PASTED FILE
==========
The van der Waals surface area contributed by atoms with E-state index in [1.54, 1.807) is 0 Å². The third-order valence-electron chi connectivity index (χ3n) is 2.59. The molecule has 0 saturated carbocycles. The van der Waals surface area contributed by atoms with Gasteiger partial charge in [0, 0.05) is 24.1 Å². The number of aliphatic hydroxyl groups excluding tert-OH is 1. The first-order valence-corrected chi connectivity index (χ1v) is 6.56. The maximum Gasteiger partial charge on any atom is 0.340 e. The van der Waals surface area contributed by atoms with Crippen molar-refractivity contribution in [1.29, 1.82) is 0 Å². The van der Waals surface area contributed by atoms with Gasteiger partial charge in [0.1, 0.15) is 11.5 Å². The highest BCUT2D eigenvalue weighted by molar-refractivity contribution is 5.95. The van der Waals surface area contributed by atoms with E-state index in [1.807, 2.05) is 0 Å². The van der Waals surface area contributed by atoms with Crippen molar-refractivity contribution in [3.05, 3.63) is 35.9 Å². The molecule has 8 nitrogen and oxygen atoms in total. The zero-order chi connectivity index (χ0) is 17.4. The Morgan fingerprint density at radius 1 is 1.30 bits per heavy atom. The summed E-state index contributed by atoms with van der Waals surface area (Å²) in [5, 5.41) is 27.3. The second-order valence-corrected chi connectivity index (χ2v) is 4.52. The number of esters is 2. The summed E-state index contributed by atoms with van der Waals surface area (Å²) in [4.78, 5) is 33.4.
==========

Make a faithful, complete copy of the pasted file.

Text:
The van der Waals surface area contributed by atoms with E-state index in [1.54, 1.807) is 0 Å². The third-order valence-electron chi connectivity index (χ3n) is 2.59. The molecule has 0 saturated carbocycles. The van der Waals surface area contributed by atoms with Gasteiger partial charge in [0, 0.05) is 24.1 Å². The number of aliphatic hydroxyl groups excluding tert-OH is 1. The first-order valence-corrected chi connectivity index (χ1v) is 6.56. The maximum Gasteiger partial charge on any atom is 0.340 e. The van der Waals surface area contributed by atoms with Crippen molar-refractivity contribution in [1.29, 1.82) is 0 Å². The van der Waals surface area contributed by atoms with Gasteiger partial charge in [0.1, 0.15) is 11.5 Å². The highest BCUT2D eigenvalue weighted by molar-refractivity contribution is 5.95. The van der Waals surface area contributed by atoms with E-state index in [1.807, 2.05) is 0 Å². The van der Waals surface area contributed by atoms with Crippen molar-refractivity contribution in [3.05, 3.63) is 35.9 Å². The molecule has 8 nitrogen and oxygen atoms in total. The zero-order chi connectivity index (χ0) is 17.4. The Morgan fingerprint density at radius 1 is 1.30 bits per heavy atom. The summed E-state index contributed by atoms with van der Waals surface area (Å²) in [5, 5.41) is 27.3. The second-order valence-corrected chi connectivity index (χ2v) is 4.52. The number of esters is 2. The summed E-state index contributed by atoms with van der Waals surface area (Å²) in [4.78, 5) is 33.4.